The Social Security Administration’s Board of Trustees released its annual report [PDF] July 20, calling on Congress to take swift action, or risk cutting disability benefits by nearly 20 percent in 2016.
“The Social Security’s Disability Insurance Trust Fund now faces an urgent threat of reserve depletion, requiring prompt corrective action by lawmakers if sudden reductions or interruptions in benefit payments are to be avoided,” said Carolyn W. Colvin, acting commissioner of Social Security Administration, in a news release.
Under current projects, the reserve fund for SSDI, which serves about 10.9 million people nationwide, will run out in the fourth quarter of 2016 at current funding levels. Therefore, without changes to benefits or the system’s revenue stream, the SSA will only be able to pay out benefits at a rate of 81 percent of current levels at the start of next year.
Traditionally, the SSA has accounted for such shortfalls by reallocating funds between the SSDI and the far larger Old-Age and Survivors Insurance systems, which provides monthly benefits to about 48 million retirees and survivors of deceased workers. If Congress did so, the trustees estimate that benefits could continue at current rates until 2035, which is actually one year longer than last year’s projection.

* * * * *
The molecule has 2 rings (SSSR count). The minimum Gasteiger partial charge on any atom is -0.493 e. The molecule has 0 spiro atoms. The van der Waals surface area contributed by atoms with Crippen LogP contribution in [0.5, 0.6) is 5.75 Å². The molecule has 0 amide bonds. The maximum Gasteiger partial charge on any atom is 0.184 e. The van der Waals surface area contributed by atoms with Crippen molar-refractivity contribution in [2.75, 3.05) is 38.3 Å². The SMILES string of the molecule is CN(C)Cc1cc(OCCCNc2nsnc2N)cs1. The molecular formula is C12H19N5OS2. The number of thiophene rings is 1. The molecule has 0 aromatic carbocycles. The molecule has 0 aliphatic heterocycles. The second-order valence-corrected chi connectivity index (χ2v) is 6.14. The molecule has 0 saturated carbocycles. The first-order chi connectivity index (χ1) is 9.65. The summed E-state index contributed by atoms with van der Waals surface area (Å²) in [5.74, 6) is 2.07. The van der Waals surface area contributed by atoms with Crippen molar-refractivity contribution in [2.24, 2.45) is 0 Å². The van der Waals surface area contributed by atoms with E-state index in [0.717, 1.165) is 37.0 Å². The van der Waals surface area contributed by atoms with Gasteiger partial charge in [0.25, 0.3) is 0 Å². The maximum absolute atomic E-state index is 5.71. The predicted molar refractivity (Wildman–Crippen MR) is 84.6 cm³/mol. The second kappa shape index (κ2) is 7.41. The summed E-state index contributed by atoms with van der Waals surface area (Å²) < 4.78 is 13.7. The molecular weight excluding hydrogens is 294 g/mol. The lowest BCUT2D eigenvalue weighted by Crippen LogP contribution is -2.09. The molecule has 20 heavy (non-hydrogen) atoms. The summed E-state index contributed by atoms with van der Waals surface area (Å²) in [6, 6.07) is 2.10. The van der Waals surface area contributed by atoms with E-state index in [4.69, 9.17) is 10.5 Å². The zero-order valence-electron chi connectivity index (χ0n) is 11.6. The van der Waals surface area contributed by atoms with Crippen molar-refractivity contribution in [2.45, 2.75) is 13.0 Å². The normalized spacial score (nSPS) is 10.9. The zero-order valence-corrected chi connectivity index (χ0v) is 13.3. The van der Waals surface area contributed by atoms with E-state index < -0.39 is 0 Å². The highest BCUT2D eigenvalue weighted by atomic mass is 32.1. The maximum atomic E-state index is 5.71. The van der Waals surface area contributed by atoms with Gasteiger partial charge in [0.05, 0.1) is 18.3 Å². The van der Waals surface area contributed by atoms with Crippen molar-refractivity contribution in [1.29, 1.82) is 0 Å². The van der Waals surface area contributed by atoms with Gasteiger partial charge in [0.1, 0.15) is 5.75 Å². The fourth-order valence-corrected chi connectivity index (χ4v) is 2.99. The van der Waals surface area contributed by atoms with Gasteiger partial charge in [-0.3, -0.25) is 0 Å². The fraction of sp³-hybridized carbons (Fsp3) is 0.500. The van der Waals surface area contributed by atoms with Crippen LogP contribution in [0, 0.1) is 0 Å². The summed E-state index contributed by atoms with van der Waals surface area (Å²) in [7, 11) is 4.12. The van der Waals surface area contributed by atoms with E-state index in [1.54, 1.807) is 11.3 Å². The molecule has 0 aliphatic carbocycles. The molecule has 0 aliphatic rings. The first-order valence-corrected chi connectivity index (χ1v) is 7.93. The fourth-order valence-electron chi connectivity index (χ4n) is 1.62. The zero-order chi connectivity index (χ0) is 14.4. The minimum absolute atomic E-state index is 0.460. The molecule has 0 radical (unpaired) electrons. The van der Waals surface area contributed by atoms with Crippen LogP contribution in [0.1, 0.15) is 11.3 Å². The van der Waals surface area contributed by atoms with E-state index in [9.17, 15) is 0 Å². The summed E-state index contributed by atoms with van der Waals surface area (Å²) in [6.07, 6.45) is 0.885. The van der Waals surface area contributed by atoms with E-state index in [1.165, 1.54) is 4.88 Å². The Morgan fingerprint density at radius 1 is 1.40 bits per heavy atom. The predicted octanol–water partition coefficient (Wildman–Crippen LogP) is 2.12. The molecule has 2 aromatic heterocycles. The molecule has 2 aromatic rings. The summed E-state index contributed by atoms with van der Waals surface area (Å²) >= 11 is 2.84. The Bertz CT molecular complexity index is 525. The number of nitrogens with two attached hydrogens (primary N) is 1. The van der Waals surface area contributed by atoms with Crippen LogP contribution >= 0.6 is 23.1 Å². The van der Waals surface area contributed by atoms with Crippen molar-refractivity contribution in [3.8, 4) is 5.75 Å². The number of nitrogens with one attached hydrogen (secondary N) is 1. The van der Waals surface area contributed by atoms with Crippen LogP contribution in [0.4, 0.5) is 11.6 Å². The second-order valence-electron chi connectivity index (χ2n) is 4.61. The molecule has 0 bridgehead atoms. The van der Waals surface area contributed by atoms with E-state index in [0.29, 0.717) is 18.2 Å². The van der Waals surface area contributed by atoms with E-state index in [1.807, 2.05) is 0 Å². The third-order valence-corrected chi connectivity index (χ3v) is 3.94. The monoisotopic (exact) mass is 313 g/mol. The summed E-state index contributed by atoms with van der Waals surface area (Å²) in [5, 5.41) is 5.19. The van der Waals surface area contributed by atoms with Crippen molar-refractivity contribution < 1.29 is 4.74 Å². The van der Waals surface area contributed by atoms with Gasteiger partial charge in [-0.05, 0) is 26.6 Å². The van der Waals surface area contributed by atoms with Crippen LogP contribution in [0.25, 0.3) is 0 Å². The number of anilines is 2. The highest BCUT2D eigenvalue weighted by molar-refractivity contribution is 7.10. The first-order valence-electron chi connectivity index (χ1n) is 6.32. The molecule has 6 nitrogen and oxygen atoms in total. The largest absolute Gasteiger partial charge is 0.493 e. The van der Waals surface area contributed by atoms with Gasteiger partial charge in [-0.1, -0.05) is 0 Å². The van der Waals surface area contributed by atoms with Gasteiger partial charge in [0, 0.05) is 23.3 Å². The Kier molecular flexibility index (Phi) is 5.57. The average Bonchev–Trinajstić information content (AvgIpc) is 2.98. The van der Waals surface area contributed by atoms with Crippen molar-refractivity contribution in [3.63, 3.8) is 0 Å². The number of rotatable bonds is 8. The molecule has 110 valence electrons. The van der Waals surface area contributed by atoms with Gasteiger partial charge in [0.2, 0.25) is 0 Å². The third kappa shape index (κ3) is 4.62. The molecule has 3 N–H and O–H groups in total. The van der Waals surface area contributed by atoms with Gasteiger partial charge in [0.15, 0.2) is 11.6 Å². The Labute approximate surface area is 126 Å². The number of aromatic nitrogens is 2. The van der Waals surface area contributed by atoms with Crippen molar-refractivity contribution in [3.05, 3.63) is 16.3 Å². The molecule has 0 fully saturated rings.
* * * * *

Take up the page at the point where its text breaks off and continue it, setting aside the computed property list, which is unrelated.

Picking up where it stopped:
However, in January 2015, the House of Representatives passed a bill blocking the SSA from transferring such funds between the programs. Multiple presidential contenders have already vowed to take similar action, setting up a political battle as election season moves into full force.
In the past year, President Obama, as well as multiple legislators, have proposed that the SSA save funds by preventing SSDI recipients from concurrently receiving unemployment benefits, a proposal strongly opposed by most disability rights organizations [PDF].
The Consortium for Citizens with Disabilities, the nation’s largest coalition of disability advocacy groups, urged Congress to make the necessary changes.
“The modest but vital insurance payments that Social Security provides make it possible for many seniors and people with disabilities to live independently, keep a roof over their heads and food on the table, and pay for needed, often life-sustaining medications and other basic expenses,” the CCD said in a statement [PDF]. “The alternatives, if benefits were cut or eliminated, are often unthinkable.”
The Supplemental Security Income (SSI) program, which provides benefits to more than eight million low income elderly individuals and people with disabilities, is not affected by the funding shortfall because it is supported by income taxes and other sources of revenue collected by the Treasury Department, as opposed to special payroll taxes for SSDI and the OASI funds.